By Kumar David –
Let’s give Marx a 200-th birthday present (yesterday) by contemplating his views on religion. There are several interpretations, most expounded by people who have read little and understand less of Marx. Was he an atheist or an agnostic? Did he oppose the philosophy of the religions he knew (Christianity and Judaism)? Or was his critique limited to institutionalised religion as a force giving ideological support to the propertied classes and deceiving people into accepting the hegemony of the state, the agent of the exploiting classes? Since these interpretations are not all in conflict with each other, some sorting is in order. In the second part of this essay I argue that it would be good if we repeal Chapter 2 of the Constitution and explicitly declare Sri Lanka a secular state.
The best-known Marx quote on religion is from the Critique of Hegel’s Philosophy of Right written in 1843. Somewhat abbreviated, it reads as follows:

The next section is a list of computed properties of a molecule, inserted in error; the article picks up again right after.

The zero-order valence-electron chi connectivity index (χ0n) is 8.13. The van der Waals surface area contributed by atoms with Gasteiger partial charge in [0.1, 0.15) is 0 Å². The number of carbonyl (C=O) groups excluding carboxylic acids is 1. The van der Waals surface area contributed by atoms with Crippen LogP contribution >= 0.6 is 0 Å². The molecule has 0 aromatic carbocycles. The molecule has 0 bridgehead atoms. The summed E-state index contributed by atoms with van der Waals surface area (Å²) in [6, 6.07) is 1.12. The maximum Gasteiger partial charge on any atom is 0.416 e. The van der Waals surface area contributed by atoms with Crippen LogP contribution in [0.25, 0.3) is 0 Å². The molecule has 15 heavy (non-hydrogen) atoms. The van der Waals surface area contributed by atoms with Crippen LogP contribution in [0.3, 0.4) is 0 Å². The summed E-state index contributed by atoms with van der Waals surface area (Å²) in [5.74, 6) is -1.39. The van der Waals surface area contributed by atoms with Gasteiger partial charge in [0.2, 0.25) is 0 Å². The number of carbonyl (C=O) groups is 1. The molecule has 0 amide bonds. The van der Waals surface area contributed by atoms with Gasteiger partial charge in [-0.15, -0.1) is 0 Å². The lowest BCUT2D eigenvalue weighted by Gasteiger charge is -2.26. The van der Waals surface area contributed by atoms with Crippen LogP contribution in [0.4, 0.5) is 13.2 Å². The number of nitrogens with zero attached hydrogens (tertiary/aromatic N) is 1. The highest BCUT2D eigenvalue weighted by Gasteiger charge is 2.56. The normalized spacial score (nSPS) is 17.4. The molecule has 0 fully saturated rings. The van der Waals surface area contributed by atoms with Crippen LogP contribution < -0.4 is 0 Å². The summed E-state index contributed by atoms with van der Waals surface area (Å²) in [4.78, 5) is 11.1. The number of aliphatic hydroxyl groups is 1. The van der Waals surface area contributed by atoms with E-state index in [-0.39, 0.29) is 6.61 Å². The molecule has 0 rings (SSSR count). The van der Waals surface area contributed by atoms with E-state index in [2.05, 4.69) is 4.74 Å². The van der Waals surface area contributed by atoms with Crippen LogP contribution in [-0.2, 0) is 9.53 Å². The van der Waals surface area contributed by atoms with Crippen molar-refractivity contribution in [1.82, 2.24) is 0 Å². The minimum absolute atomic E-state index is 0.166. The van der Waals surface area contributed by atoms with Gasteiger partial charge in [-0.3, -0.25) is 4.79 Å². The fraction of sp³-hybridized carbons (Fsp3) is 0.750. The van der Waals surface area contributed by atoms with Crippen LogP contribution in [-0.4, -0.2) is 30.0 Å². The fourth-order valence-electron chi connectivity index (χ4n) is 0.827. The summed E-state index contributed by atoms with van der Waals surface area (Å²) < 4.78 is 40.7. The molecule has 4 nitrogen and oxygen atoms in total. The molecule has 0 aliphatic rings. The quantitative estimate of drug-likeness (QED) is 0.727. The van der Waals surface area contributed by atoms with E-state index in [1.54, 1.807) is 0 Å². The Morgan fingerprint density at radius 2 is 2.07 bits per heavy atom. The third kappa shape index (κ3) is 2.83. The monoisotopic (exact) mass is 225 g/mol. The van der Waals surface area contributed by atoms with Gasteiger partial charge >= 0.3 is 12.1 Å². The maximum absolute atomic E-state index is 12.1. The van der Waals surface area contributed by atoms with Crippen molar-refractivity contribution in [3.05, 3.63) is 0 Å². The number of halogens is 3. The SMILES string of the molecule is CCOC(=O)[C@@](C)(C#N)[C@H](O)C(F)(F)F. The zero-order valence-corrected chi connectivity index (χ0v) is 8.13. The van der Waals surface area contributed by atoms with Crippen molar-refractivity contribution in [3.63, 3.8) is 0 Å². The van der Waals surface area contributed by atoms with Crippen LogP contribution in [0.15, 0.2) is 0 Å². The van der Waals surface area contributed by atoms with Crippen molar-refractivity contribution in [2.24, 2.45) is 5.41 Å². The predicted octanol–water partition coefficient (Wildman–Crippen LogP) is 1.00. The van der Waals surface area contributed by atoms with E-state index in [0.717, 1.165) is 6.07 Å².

QUOTE: “The foundation of irreligious criticism is: Man makes religion, religion does not make man. Religion is the self-consciousness and self-esteem of man who has either not yet won through to himself or has already lost himself again. But man is no abstract being squatting outside the world. Man is the world of man – state, society. This state and this society produce religion, which is an inverted consciousness, because it is an inverted world. Religion is the general theory of this world, its encyclopaedic compendium, its logic in popular form. The struggle against religion is the struggle against that world whose spiritual aroma is religion.
Religious suffering is the expression of real suffering and a protest against real suffering. Religion is the sigh of the oppressed creature, the heart of a heartless world, the soul of soulless conditions. It is the opium of the people. The abolition of religion as the illusory happiness of the people is the demand for their real happiness. To call on them to give up their illusions about their condition is to call on them to give up a condition that requires illusions. The criticism of religion is a criticism of that vale of tears of which religion is the halo”. END QUOTE
The criticism is forthright and turns on two points. One; religion is a web of illusions that deludes men and women into accepting their condition in exchange for imaginary payback in heaven, nirvana, one-with-the-atman, etc. Two; delusions impede the pursuit of liberation and need to be cast aside.